Miss Manners

Miss Manners: Invitation inquiry will not end well

DEAR MISS MANNERS: Is it rude to ask the parent of the child who had an overnight party why your son/daughter was not invited?

GENTLE READER: What response do you hope to obtain?

A weak excuse, such as, “Oh, we asked only his very closest friends.”

An honest excuse, such as, “The girls say she’s kind of a drag.”

Or just ruining whatever social life your child may hope to have?

Whether or not you would succeed in wrangling an invitation, you may be sure that the parent you call will talk it over with the child-host, who is not likely to resist letting the other guests know.

Do you really want to have to change schools and move to a different neighborhood to help your child live that down? Miss Manners believes it would be easier on you, as well as on your child, for you to treat it offhandedly, with the explanation that everyone can’t be invited to everything.

DEAR MISS MANNERS: A relative consistently refers to the fact that she is a “tenured professor of journalism” to justify commenting on spelling, grammar and usage on items posted on social media.

In other posts, this person has lectured on comments made by others with regard to the tribulations of university instruction, pointing out that she knows how to do it better, not only because she is tenured, but also because her university has, according to her, a higher rank. For what it is worth, the university she is employed by is a state university in a rather impoverished area. The state has a low rank for educational achievement.

Beyond the fact that it seems inappropriate, may I say rude, to correct others in a social setting, I would appreciate your comments on the propriety of claiming expert status as a result of having obtained job security. I recognize that having been granted tenure presumes that an individual has complied with standards established at an institution, and that one achieving it may be proud of having done so. However, it seems pretentious at a minimum to constantly refer to it.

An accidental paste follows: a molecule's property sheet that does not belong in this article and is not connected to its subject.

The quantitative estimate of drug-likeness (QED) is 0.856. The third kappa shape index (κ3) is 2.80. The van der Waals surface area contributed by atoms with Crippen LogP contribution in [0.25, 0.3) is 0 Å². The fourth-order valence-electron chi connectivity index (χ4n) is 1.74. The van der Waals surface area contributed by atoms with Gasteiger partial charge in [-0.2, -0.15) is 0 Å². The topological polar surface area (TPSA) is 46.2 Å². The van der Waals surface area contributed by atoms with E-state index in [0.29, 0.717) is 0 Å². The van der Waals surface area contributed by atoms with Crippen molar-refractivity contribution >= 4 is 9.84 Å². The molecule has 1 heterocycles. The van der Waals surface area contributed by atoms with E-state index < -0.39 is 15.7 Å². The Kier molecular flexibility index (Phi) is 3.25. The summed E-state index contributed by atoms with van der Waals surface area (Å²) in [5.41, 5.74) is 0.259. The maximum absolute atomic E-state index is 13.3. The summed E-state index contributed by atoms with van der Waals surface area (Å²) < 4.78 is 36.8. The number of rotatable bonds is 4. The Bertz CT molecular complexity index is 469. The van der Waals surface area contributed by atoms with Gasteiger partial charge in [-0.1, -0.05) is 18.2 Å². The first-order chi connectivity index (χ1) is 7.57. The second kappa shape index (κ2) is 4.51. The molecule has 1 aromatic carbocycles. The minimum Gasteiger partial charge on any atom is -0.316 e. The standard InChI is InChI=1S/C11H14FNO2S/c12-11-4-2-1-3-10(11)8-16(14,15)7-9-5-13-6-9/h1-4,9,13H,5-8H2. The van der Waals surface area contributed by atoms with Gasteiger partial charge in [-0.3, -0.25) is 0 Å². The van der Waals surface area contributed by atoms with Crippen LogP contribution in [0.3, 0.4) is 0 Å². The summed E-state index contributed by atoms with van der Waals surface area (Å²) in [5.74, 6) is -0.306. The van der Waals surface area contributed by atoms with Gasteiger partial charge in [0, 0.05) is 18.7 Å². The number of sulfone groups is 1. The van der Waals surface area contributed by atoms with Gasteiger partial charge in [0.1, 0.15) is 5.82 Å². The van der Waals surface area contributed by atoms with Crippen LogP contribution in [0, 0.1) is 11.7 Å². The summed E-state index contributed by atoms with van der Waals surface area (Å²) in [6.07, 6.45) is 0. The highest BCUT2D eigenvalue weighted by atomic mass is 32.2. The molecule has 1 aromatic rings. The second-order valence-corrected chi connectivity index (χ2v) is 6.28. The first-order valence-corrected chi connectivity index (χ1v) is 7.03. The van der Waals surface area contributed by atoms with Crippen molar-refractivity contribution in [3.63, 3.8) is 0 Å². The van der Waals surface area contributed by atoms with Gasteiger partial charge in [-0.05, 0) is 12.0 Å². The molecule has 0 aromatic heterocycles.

GENTLE READER: You and the university have something in common: an inability to terminate the relationship with this annoying person. So Miss Manners suggests that you try not to let her behavior bother you.

But of course “expert status,” however acquired, does not entitle anyone to go around being a nuisance. (Miss Manners is wildly insulted when people coyly say they had better watch themselves around her, as if she would ever commit such rudeness.) And compounding it by bragging about tenure only makes one feel sorry for the lady’s employer.

DEAR MISS MANNERS: What is the acceptable social response when an immediate family member of the deceased approaches you at a funeral and says, “Thank you for coming”?

Do you leave it simple and say, “You’re welcome,” or something a little more heartfelt like, “This is where I want to be, supporting you and your family”?

GENTLE READER: But if you make that heartfelt statement, they will have to thank you all over again, and you’ll be back with that awkward “You’re welcome.”

Supporting the bereaved is only part of the reason for attending a funeral. Paying respects to the person who died is the other part, and the family is thanking you for that. Miss Manners recommends that, having offered your condolences, you then reply with a statement of how highly you thought of that person.

Visit Miss Manners at her Web site, www.missmanners.com, where you can send her your questions.

2012, by Judith Martin

Distributed by Universal Uclick for UFS

 
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